Ski Touring: Getting it right – What you need to know!

The warm-up phase is over. In alpine and high alpine ski touring athletic fitness is not only more likely to be required but is an absolutely necessity.

Ski mountaineering in Mayrhofen

©Ursula Aichner

Created by Elisabeth Frontull

Of course, avalanche training and equipment are also essential. Half-hearted preparation is definitely not advised. However, in spite of this, or perhaps because of this, a ski tour around Mayrhofen is not only an amazing experience but also a personal achievement. We have summarised the most important things for you to practice and know (in addition to weather and avalanche conditions) if you want to enjoy a ski tour in the Zillertal Alps: skiing ability and the best techniques for ascent and descent. 

©Ursula Aichner

Good Skiing Ability

The Zillertal Alps are part of the main mountain chain of the Alps and stretch from the Tyrolean Wipptal to the mouth of the Krimml river in Salzburg. Many of its most famous peaks, such as the Hochfeiler, Olperer, Turnerkamp or the Hochfernerspitze, are around 3,500m high. Particularly in the spring, experienced ski tourers like to scale these altitudes which frequently involve tours of more than 1,000 altitude metres ascent. For this reason, as well as having a good energy-efficient touring technique, you should be an excellent skiier in order to cope in the backcountry. This is for your own safety: just as you have finished an exhausting climb, you have to make it safely back to the valley. Help is not always easy to come by in the backcountry. You will need to accurately assess the level of fitness required for the tour. If you find yourself exhausted when climbing the mountain, it’s best to turn around and start your descent early. Skiing down on difficult terrain, in deep snow or on rough sub terrain demands high levels of concentration and stamina. If you aren’t able to muster these things, then you will run into problems.

©Ursula Aichner

Energy-efficient touring technique

Anyone can go up, as the local saying goes. But, going up isn’t always quite so easy with skis and skins on your feet. However, the technique of ski touring is actually not that difficult to learn as it is almost the same as when you are walking normally without skis. The simplest mistake you can make is to lift your leg instead of sliding it, and this also wastes a lot of energy. It is best to ski with your feet hip-width apart and adjust your stride to the gradient of the slope. When it gets steeper, you should use your bindings to help you and -very importantly – your poles for balance and to save energy.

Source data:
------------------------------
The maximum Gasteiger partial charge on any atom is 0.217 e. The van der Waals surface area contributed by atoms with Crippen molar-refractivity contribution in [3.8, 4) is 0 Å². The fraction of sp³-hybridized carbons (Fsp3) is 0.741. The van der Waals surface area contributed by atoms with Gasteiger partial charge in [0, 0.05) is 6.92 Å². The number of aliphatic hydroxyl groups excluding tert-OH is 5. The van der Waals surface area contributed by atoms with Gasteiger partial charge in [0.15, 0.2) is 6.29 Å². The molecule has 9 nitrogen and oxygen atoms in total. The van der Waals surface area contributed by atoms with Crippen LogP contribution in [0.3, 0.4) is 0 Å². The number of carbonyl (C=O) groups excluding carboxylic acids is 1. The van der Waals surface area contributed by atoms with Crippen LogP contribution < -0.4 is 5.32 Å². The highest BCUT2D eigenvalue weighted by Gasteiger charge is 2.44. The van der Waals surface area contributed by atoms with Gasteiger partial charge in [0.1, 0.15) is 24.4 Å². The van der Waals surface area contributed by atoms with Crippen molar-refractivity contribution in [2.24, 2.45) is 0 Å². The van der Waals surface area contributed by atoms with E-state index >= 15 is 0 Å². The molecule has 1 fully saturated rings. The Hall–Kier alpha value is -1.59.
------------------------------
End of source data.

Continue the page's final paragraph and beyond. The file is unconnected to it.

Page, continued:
‘One man’s sorrow, is another man’s joy’: another basic element of ski touring is the technique of kick turns which you must be able to do on all terrain. If you are not sure that you have fully mastered kick turns yet, then it is better to get some more practice before you head into the backcountry. Not only will you save a lot of energy using this technique, but it is also very important for your safety. You don’t want to end up sliding down the mountain sides of the Zillertal Alps. Kick turns are used when it is not possible to walk around a turn to change direction – mostly because it is too steep. You’d like to change direction but don’t know how. Basically, for a kick turn, you need to find a solid position and balance your body with your poles. Then move your uphill ski upwards and forwards, turning your foot towards the mountain so that the front of the ski now faces in the other direction. Now switch your weight to allow you to kick the downhill ski around to face the same way. And don’t fall over…

The right way to ski down

Expertise in off-piste skiing is an absolute must for alpine ski touring. Powder snow will be the least of your problems. When skiing on snow with a frozen crust or irregular, moguled terrain, you must have a feeling for the sub terrain and adjust your body position accordingly. In the backcountry it is important to distribute your weight evenly on your skis, make smooth movements and always ski with a higher tension in your body than you would need on the piste. Quite simply, speed control, ski line, choice of speed, rhythm and a balanced, low body position all need to be coordinated when skiing so that you can master any terrain. 


Still unsure?

If you would like to try ski touring but aren’t sure if you have the skills, get in touch with a mountain or ski guide. Not only do the Ski- und Alpine Schools in Mayrhofen run guided ski tours, they also offer courses to practice your touring technique and avalanche safety courses.